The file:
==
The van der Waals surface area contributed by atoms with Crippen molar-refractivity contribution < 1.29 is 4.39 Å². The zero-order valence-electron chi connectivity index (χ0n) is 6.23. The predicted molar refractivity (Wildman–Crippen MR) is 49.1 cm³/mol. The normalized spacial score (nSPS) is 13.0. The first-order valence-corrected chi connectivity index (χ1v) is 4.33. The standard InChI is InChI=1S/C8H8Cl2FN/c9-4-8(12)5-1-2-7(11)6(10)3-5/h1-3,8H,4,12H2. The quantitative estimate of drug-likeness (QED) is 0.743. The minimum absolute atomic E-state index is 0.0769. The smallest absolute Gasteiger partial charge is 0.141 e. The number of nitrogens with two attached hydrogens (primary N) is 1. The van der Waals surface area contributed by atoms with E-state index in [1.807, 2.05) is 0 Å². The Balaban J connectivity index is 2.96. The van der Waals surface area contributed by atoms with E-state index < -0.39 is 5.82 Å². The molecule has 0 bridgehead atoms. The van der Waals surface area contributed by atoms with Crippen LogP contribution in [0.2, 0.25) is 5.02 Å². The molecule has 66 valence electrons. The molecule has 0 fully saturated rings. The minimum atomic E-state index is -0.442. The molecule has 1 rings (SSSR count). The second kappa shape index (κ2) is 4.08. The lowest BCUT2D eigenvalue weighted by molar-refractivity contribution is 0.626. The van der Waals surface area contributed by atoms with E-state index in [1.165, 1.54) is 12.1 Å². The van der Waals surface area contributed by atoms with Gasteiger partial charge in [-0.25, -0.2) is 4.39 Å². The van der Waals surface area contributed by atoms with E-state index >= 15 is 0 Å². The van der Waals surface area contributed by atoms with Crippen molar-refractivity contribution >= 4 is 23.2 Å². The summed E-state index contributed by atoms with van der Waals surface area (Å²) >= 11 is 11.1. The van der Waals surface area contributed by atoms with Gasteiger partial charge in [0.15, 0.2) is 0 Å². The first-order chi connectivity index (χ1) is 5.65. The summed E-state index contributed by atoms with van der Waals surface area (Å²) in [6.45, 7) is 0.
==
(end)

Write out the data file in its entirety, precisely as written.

The van der Waals surface area contributed by atoms with Crippen molar-refractivity contribution < 1.29 is 4.39 Å². The zero-order valence-electron chi connectivity index (χ0n) is 6.23. The predicted molar refractivity (Wildman–Crippen MR) is 49.1 cm³/mol. The normalized spacial score (nSPS) is 13.0. The first-order valence-corrected chi connectivity index (χ1v) is 4.33. The standard InChI is InChI=1S/C8H8Cl2FN/c9-4-8(12)5-1-2-7(11)6(10)3-5/h1-3,8H,4,12H2. The quantitative estimate of drug-likeness (QED) is 0.743. The minimum absolute atomic E-state index is 0.0769. The smallest absolute Gasteiger partial charge is 0.141 e. The number of nitrogens with two attached hydrogens (primary N) is 1. The van der Waals surface area contributed by atoms with E-state index in [1.807, 2.05) is 0 Å². The Balaban J connectivity index is 2.96. The van der Waals surface area contributed by atoms with E-state index < -0.39 is 5.82 Å². The molecule has 0 bridgehead atoms. The van der Waals surface area contributed by atoms with Crippen LogP contribution in [0.2, 0.25) is 5.02 Å². The molecule has 66 valence electrons. The molecule has 0 fully saturated rings. The minimum atomic E-state index is -0.442. The molecule has 1 rings (SSSR count). The second kappa shape index (κ2) is 4.08. The lowest BCUT2D eigenvalue weighted by molar-refractivity contribution is 0.626. The van der Waals surface area contributed by atoms with E-state index in [1.165, 1.54) is 12.1 Å². The van der Waals surface area contributed by atoms with Gasteiger partial charge in [-0.25, -0.2) is 4.39 Å². The van der Waals surface area contributed by atoms with E-state index >= 15 is 0 Å². The van der Waals surface area contributed by atoms with Crippen molar-refractivity contribution >= 4 is 23.2 Å². The summed E-state index contributed by atoms with van der Waals surface area (Å²) >= 11 is 11.1. The van der Waals surface area contributed by atoms with Gasteiger partial charge in [0.15, 0.2) is 0 Å². The first-order chi connectivity index (χ1) is 5.65. The summed E-state index contributed by atoms with van der Waals surface area (Å²) in [6.45, 7) is 0.